Monday, August 6, 2012

Partition of Punjab I

To my mind, it is an extraordinary waste of important public space to engage in tit for tat kind of back and forth comments through columns in national newspapers. I did not want to respond to Ishtiaq Ahmed’s rebuttal article last week (Daily Times, July 22, 2012) through this space and therefore, responded to it through a blog in some detail. Unfortunately, my blog elicited a response in the comments section by one Mr Shakil Chaudhry, who wrote an article in this newspaper. Be that as it may, I am forced to write a three-part response and the readers will just have to bear with me.

Everyone has the right to his own opinion and I would like the counterparties to realise that I too have the right to my opinion about Ishtiaq Ahmed’s work. Nevertheless, I still think that his recent book is a drastic improvement upon his earlier work. It is precisely for this reason the book needs to be highlighted. Coming as it is from a certain one-sided point of view, the content of the book shows that the violence in Punjab was caused by the insistence of Congress to partition Punjab at the insistence of the Sikhs.

It is not that Ayesha Jalal, H M Seervai or Hamza Alavi have a monopoly on Pakistan’s historical wisdom. H M Seervai was not even a Pakistani as Mr Chaudhry assumes. However, their points of view have long been accepted as a necessary corrective to the myths about partition perpetuated by the two nation states and sadly, which Mr Chaudhry and Mr Ahmed adhere to. To dismiss them outright as sophists or people not having training in ‘democratic theory’ as Mr Ahmed wrote to me is therefore something that raises questions about his impartiality as an author and a scholar. Similarly, I have read both H S Suhrawardy’s biography and the treatise by Chaudhry Khaliquzzaman on the emergence of Pakistan and the statements attributed to them by Mr Chaudhry is at best drawing room chatter, which is not based on any real historical account. Nevertheless, it is a moot point that partition as it happened did not serve anyone, least of all Jinnah, and the Muslim League who were arguing for a consociationalist counterpoise.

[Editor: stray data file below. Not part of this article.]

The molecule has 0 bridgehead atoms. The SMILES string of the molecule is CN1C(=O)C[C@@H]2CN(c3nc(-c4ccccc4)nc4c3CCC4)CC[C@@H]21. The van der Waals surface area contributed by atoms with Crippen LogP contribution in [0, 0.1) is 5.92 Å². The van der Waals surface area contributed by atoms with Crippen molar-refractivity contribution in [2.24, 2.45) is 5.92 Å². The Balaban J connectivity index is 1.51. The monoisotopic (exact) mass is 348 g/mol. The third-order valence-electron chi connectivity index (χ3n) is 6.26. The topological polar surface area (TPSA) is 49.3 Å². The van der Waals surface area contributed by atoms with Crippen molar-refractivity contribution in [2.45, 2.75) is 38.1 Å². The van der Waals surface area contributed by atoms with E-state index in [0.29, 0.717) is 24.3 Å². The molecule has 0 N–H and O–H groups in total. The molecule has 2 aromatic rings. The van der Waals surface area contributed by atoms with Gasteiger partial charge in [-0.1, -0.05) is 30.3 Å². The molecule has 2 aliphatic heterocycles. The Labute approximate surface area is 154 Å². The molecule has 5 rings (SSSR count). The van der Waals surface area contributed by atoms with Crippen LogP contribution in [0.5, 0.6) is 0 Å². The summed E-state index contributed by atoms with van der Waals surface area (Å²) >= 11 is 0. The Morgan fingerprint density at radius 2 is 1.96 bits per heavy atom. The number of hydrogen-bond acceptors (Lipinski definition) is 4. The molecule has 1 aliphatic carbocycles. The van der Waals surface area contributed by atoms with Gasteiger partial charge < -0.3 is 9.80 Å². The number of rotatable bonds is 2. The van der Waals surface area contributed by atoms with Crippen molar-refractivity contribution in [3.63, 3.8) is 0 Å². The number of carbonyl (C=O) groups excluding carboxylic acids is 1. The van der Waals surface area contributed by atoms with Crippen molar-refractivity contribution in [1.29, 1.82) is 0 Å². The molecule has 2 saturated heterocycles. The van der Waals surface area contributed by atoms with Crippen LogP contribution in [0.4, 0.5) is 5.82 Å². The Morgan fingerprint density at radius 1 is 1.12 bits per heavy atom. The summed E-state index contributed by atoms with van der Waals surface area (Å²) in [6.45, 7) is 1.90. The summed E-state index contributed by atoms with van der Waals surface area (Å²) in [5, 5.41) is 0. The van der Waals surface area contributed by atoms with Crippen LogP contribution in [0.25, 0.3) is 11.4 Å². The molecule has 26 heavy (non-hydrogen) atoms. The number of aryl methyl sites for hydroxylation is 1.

As for Jinnah’s politics from 1940 to 1946, one may refer to H V Hodson, the Reforms Commissioner in India in 1941, who wrote very soon after the Lahore Resolution that every Muslim Leaguer from Jinnah down to the last one interpreted the Pakistan idea as consistent with the idea of a confederation of India. Hodson believed that “Pakistan” was a “revolt against minority status” and a call for power sharing and not just defining rules of conduct how a majority (in this case Hindu) would govern India. He spoke of an acute realisation that the minority status with all the safeguards could only amount to a “Cinderella with trade union rights and radio in the kitchen but still below the stairs.” Jinnah’s comment was that Hodson had finally understood what the League was after, but that he could not publicly come out with these fundamental truths, as these were likely to be misunderstood at the time. In respect of what Congress and League could have done to keep India united, his entire point was that a consociational government was not possible because of a trust deficit. Again, his research lacks in this regard. The Cabinet Mission Plan for implementation did not require Congress and the Muslim League to give up their differences and trust each other but only for a brief period until the constitution was in place. Gandhi and Nehru insisted on the partition of Punjab and Bengal even when Bengal was ready to go its own independent secular way. The ‘coalition’ government formed in September 1946 came after the burial of the Cabinet Mission Plan and was not a coalition government, it was an ‘interim’ government. In fact, it was called an interim government. An interim government encompasses varying interests — often working at cross-purposes — to preside over the formation of a permanent political system through either constitution making or elections. This is why interim governments are not called coalition governments. They are not meant to function as coalitions. 

Mr Ahmed makes some errors in his latest article. The 10-year out clause does not figure in the Cabinet Mission Plan. That was a demand that was not finally placed in those terms. There was absolutely no mention of the 10-year secession in the Cabinet Mission Plan. Ayesha Jalal confirms this view on page 196 of The Sole Spokesman: “But there was no mention of the right of secession from the union. All in all the 16th of May statement contained evidence of greater deference to Congress standpoint, hinting to Jinnah that perhaps he had missed the bus.”

The point about the Princely states is similarly inaccurate. Princely India was to be part of the federation and would be giving three subjects including foreign affairs and defence to the Union. Therefore, no question of what Mr Ahmed says arises in the least. To think that the fourth group could carry out a policy in contradiction to the rest of India is a stretch. It is also a fact that Congress did not raise any of the points raised by Mr Ahmed. Congress wanted to interpret the groupings clause in its own way and this was seen as a betrayal of faith by all impartial observers at the time. 

Next week I shall address the issue of the so-called ‘Islamic pronouncements’ of Mr Jinnah and whether these have any nexus to the debate we are having.

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